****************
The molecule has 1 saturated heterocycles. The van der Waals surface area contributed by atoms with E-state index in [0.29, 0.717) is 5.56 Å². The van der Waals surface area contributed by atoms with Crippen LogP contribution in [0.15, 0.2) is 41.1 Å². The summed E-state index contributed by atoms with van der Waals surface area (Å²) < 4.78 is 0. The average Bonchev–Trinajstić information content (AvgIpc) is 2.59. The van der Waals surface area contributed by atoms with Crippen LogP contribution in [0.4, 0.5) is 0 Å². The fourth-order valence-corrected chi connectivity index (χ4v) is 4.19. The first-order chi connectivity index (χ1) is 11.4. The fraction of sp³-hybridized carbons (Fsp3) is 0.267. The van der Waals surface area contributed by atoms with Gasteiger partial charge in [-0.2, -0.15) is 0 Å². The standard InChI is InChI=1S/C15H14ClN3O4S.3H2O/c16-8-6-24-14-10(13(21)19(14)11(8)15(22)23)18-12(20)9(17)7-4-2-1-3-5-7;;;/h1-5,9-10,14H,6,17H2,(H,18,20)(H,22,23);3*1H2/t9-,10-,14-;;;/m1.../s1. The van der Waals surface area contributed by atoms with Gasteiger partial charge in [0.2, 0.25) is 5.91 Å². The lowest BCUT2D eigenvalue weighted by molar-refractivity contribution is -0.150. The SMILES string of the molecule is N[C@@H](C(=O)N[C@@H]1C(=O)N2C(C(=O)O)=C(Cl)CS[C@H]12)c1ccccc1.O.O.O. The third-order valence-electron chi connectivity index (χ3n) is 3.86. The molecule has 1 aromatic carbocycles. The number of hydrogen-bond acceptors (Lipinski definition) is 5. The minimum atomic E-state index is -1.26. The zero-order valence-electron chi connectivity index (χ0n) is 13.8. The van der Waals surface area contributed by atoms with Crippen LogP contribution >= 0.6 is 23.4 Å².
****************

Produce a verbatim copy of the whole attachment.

The molecule has 1 saturated heterocycles. The van der Waals surface area contributed by atoms with E-state index in [0.29, 0.717) is 5.56 Å². The van der Waals surface area contributed by atoms with Crippen LogP contribution in [0.15, 0.2) is 41.1 Å². The summed E-state index contributed by atoms with van der Waals surface area (Å²) < 4.78 is 0. The average Bonchev–Trinajstić information content (AvgIpc) is 2.59. The van der Waals surface area contributed by atoms with Crippen LogP contribution in [0.4, 0.5) is 0 Å². The fourth-order valence-corrected chi connectivity index (χ4v) is 4.19. The first-order chi connectivity index (χ1) is 11.4. The fraction of sp³-hybridized carbons (Fsp3) is 0.267. The van der Waals surface area contributed by atoms with Gasteiger partial charge in [-0.2, -0.15) is 0 Å². The standard InChI is InChI=1S/C15H14ClN3O4S.3H2O/c16-8-6-24-14-10(13(21)19(14)11(8)15(22)23)18-12(20)9(17)7-4-2-1-3-5-7;;;/h1-5,9-10,14H,6,17H2,(H,18,20)(H,22,23);3*1H2/t9-,10-,14-;;;/m1.../s1. The van der Waals surface area contributed by atoms with Gasteiger partial charge in [0.2, 0.25) is 5.91 Å². The lowest BCUT2D eigenvalue weighted by molar-refractivity contribution is -0.150. The SMILES string of the molecule is N[C@@H](C(=O)N[C@@H]1C(=O)N2C(C(=O)O)=C(Cl)CS[C@H]12)c1ccccc1.O.O.O. The third-order valence-electron chi connectivity index (χ3n) is 3.86. The molecule has 1 aromatic carbocycles. The number of hydrogen-bond acceptors (Lipinski definition) is 5. The minimum atomic E-state index is -1.26. The zero-order valence-electron chi connectivity index (χ0n) is 13.8. The van der Waals surface area contributed by atoms with Crippen LogP contribution >= 0.6 is 23.4 Å².